But the real value of the dump store isn’t in clothing or home furnishings. The reason I never miss an opportunity to visit is because of the books.
If it wasn’t for the Carrabassett Mall, I never would have discovered the works of the late Janwillem van de Wetering , a Dutch author of quirky police procedurals and essays on Zen, who spent many years living on the coast of Maine. While burrowing through a musty box of pulp fiction, I scored a signed copy of his “Just a Corpse at Twilight.” After reading it, I bought everything else of his I could find in print.
I – and whoever gets the royalties from his estate – have the dump to thank.
Over the years, I’ve taken home dozens of other mysteries, biographies, an old cook book (hey, here’s a recipe for passenger pigeon), a baseball trivia book, several political tomes, and a copy of Gore Vidal’s “Burr” (“We came upon Fort Western, now known as Augusta in the state of Maine, a small, depressing outpost”). Of course, I’ve grabbed more than a few awful novels, as well. Stuff by people who couldn’t write a coherent suicide note – although trying to compose one wouldn’t be a bad way for them to pass the time. But those pieces of cheaply bound crap didn’t cost me anything except the time it took to read a few pages. And the following week they were back on the dump-store shelves awaiting someone with lousy taste or a pressing need for compost.
Scavenging at the dump isn’t an obsession with me. It’s a lifestyle. Where else am I going to get a battered plaster bust of a Greek youth, which now decorates my office – with some of the damage to its head covered by a little Portland Sea Dogs batting helmet that once held ice cream?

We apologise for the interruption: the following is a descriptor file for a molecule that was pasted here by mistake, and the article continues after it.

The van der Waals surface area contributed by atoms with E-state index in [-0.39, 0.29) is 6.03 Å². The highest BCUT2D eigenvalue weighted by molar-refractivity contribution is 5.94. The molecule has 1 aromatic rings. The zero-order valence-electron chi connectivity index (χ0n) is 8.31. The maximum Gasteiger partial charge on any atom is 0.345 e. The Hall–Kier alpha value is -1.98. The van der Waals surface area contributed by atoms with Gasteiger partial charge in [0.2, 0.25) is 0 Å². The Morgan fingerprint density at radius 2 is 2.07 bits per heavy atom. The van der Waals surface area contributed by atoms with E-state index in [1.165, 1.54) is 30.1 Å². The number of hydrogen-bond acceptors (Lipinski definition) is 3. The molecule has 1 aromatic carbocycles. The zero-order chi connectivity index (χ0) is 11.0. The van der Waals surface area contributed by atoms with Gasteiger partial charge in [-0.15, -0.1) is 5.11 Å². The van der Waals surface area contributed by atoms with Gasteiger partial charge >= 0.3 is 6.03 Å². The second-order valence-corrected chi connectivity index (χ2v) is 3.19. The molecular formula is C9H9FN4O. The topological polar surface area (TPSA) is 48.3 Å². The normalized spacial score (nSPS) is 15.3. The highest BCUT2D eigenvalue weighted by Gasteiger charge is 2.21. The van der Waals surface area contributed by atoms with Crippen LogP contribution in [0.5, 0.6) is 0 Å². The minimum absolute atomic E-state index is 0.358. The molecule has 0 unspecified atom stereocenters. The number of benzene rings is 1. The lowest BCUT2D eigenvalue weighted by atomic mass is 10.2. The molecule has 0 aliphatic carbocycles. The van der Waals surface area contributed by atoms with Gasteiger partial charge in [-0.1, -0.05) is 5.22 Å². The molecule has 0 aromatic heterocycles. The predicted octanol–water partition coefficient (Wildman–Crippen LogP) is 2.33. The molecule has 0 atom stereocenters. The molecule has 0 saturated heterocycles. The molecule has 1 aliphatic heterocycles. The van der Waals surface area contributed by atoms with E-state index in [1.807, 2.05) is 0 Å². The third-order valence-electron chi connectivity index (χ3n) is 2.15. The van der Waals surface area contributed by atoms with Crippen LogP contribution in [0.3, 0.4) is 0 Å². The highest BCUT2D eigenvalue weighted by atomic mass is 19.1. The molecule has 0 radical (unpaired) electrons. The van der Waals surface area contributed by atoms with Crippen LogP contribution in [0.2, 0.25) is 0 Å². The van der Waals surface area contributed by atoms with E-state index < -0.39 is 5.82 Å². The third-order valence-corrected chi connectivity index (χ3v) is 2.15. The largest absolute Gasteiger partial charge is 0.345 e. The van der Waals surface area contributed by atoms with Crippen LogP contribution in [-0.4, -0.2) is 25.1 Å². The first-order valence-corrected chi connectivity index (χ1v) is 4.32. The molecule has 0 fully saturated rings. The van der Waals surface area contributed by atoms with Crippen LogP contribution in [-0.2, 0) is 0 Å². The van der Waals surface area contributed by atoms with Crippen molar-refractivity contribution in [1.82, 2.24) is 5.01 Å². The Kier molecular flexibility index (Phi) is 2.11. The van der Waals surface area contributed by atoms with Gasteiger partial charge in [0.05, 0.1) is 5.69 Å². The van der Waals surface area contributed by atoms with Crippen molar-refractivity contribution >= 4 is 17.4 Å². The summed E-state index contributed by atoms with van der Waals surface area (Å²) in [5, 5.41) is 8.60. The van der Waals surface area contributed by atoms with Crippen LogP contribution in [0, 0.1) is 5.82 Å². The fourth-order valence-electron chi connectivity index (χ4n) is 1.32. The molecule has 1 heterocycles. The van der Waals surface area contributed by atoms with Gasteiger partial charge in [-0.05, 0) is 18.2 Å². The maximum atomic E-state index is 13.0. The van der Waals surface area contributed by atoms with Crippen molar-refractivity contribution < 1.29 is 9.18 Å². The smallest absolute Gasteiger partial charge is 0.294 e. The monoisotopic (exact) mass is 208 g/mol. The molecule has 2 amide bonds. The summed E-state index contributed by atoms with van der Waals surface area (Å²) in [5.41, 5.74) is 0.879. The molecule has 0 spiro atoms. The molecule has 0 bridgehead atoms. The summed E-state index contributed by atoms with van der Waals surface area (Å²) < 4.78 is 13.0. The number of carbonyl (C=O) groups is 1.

Speaking of the Dogs, this year’s team still has a chance to set the record as the worst in franchise history . To do that, Portland will have to finish below the 60-81 mark set in its inaugural year of 1994. As of today, the team is 58-79, with one game left against league-leading Harrisburg and four with playoff-bound New Hampshire.
History is within their grasp.
Although, the way they’ve been fielding, it could easily squirt through their legs.
Still, watching the sad ending of this season will keep my mind off the even sadder state of being isolated from my beloved dump. Also, it’ll keep me from standing by the side of Route 27 shouting at every passing Department of Transportation truck, “Hurry up with that temporary bridge, you slackers.”
Speaking of Elizabeth Peavey, she’s staging the world premiere of her new play “My Mother’s Clothes Are Not My Mother”  at the St. Lawrence Arts Center in Portland on Sept. 14 and 15 at 7 p.m. The second show is already sold out, but good seats are still available for the first night. You can get them at Bull Moose stores or from the St. Lawrence website  if it ever gets back online after being hacked. What kind of idiot hacks an arts center website? If you know, email me at firstname.lastname@example.org . I’ll bury them in bad books.